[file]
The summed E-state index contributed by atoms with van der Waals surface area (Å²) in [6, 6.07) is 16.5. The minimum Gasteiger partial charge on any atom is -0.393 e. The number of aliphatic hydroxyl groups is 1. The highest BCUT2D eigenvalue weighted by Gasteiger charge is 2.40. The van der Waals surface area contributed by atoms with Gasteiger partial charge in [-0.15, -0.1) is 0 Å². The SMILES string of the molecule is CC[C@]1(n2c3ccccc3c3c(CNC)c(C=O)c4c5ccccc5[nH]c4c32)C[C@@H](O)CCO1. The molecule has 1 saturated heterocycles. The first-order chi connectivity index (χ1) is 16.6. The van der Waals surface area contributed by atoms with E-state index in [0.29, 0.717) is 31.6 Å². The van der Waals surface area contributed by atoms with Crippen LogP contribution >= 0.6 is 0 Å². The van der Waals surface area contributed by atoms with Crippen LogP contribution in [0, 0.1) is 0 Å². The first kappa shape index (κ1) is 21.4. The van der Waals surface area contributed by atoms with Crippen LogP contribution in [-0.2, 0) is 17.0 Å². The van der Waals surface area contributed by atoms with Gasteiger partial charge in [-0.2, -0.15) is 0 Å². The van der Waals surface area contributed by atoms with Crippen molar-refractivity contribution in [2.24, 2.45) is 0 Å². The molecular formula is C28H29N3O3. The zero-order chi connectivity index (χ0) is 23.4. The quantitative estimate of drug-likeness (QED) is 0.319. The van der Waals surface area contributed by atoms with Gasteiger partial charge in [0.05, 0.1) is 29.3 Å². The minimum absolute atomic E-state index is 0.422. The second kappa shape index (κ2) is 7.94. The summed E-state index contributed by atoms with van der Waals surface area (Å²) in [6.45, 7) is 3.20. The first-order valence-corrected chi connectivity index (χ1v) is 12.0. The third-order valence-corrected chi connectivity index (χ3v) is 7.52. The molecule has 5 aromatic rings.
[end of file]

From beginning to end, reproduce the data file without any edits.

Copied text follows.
The summed E-state index contributed by atoms with van der Waals surface area (Å²) in [6, 6.07) is 16.5. The minimum Gasteiger partial charge on any atom is -0.393 e. The number of aliphatic hydroxyl groups is 1. The highest BCUT2D eigenvalue weighted by Gasteiger charge is 2.40. The van der Waals surface area contributed by atoms with Gasteiger partial charge in [-0.15, -0.1) is 0 Å². The SMILES string of the molecule is CC[C@]1(n2c3ccccc3c3c(CNC)c(C=O)c4c5ccccc5[nH]c4c32)C[C@@H](O)CCO1. The molecule has 1 saturated heterocycles. The first-order chi connectivity index (χ1) is 16.6. The van der Waals surface area contributed by atoms with E-state index in [0.29, 0.717) is 31.6 Å². The van der Waals surface area contributed by atoms with Crippen LogP contribution >= 0.6 is 0 Å². The van der Waals surface area contributed by atoms with Crippen LogP contribution in [0, 0.1) is 0 Å². The first kappa shape index (κ1) is 21.4. The van der Waals surface area contributed by atoms with Crippen LogP contribution in [-0.2, 0) is 17.0 Å². The van der Waals surface area contributed by atoms with Gasteiger partial charge in [-0.2, -0.15) is 0 Å². The van der Waals surface area contributed by atoms with Crippen molar-refractivity contribution in [2.24, 2.45) is 0 Å². The molecular formula is C28H29N3O3. The zero-order chi connectivity index (χ0) is 23.4. The quantitative estimate of drug-likeness (QED) is 0.319. The van der Waals surface area contributed by atoms with Gasteiger partial charge in [0.05, 0.1) is 29.3 Å². The minimum absolute atomic E-state index is 0.422. The second kappa shape index (κ2) is 7.94. The summed E-state index contributed by atoms with van der Waals surface area (Å²) in [6.45, 7) is 3.20. The first-order valence-corrected chi connectivity index (χ1v) is 12.0. The third-order valence-corrected chi connectivity index (χ3v) is 7.52. The molecule has 5 aromatic rings.